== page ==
Growing up in Germany, I started playing traditional trick-taking games like Skat or Doppelkopf from a relatively young age. I’m used to the idea of suits, trump, following suit, taking tricks, gleaning information from what cards others play and much more. Traditional trick-taking games sort of have their own language. So I love to see modern games developing this mechanism further and incorporating it into other mechanisms, creating completely new game experiences.


The first thing I want to mention is cooperative trick-taking games. Traditionally, trick-taking games are semi-cooperative. They’re basically team games, where it’s one against two, two against two or maybe one against one. So that trick-taking games can be fully cooperative is an exciting idea for me and meant I was able to introduce my wife to this genre of games that’s so close to my heart.

The first cooperative trick-taking game I came across is The Crew. It’s a game that works really well with only two players, but of course, goes up to five players. That meant that I could also use it to teach my games group about trick-taking. As it’s a cooperative game, you are learning together. Officially, you’re not allowed to talk, but for anyone who doesn’t know anything about trick-taking, it makes sense to play your first few games completely openly and talk everyone through why you might want to play in a certain way. Treat them as proper learning games and hopefully, the concepts of trump, following suit and everything else starts to make sense to everyone.

Fox in the Forest: Duet is another great cooperative trick-taking game. It’s for exactly two players and adds special card powers, thereby making decisions about what cards to play when much more interesting. It also means that sometimes a bad decision can be cancelled out by a useful card.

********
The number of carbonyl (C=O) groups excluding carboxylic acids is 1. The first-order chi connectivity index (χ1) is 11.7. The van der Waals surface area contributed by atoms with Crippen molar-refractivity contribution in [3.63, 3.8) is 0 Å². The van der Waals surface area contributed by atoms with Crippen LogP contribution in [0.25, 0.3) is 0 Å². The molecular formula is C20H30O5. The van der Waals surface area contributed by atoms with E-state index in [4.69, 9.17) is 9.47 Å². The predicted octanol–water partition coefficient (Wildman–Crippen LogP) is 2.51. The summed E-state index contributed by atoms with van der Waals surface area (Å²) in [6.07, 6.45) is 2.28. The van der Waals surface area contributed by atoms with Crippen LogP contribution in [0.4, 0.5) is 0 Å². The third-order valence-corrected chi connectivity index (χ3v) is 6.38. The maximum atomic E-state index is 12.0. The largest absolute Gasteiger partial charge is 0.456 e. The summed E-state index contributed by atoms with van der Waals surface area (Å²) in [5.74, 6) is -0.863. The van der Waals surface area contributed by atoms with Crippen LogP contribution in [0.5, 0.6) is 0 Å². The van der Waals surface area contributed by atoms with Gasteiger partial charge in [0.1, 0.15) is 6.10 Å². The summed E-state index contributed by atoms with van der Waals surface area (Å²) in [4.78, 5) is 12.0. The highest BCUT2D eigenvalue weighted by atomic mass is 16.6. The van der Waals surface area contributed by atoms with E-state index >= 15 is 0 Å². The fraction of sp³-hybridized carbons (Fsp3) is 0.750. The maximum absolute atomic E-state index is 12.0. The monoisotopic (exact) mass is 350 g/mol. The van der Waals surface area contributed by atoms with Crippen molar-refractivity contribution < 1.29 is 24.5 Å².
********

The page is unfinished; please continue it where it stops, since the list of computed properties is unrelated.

a hand of cards in The Fox in the Forest Duet


Then there is the myriad of competitive trick-taking games of course. Many of these have a fixed player count, following the traditional approach. As I mentioned before, Skat and Doppelkopf are card games I grew up with and they require exactly three and four players respectively. Vivaldi is a game that I only learned about in the last few years. It has a fixed player count of five and is based on a traditional Italian trick-taking game.

What all of these games have in common is that, you play them over several rounds, usually agreed at the beginning, but often you just decide when to finish as the day or evening goes on. Whoever has the most points at the end is the overall winner. However, even though they’re ultimately competitive games, each round is played in teams. In Skat it’s one against two, Doppelkopf two against two and Vivaldi two against three. While in Skat it’s clear from the start who plays alone against the other two, in Doppelkopf and Vivaldi, nobody knows immediately who they’re playing with. It only becomes clear during the game.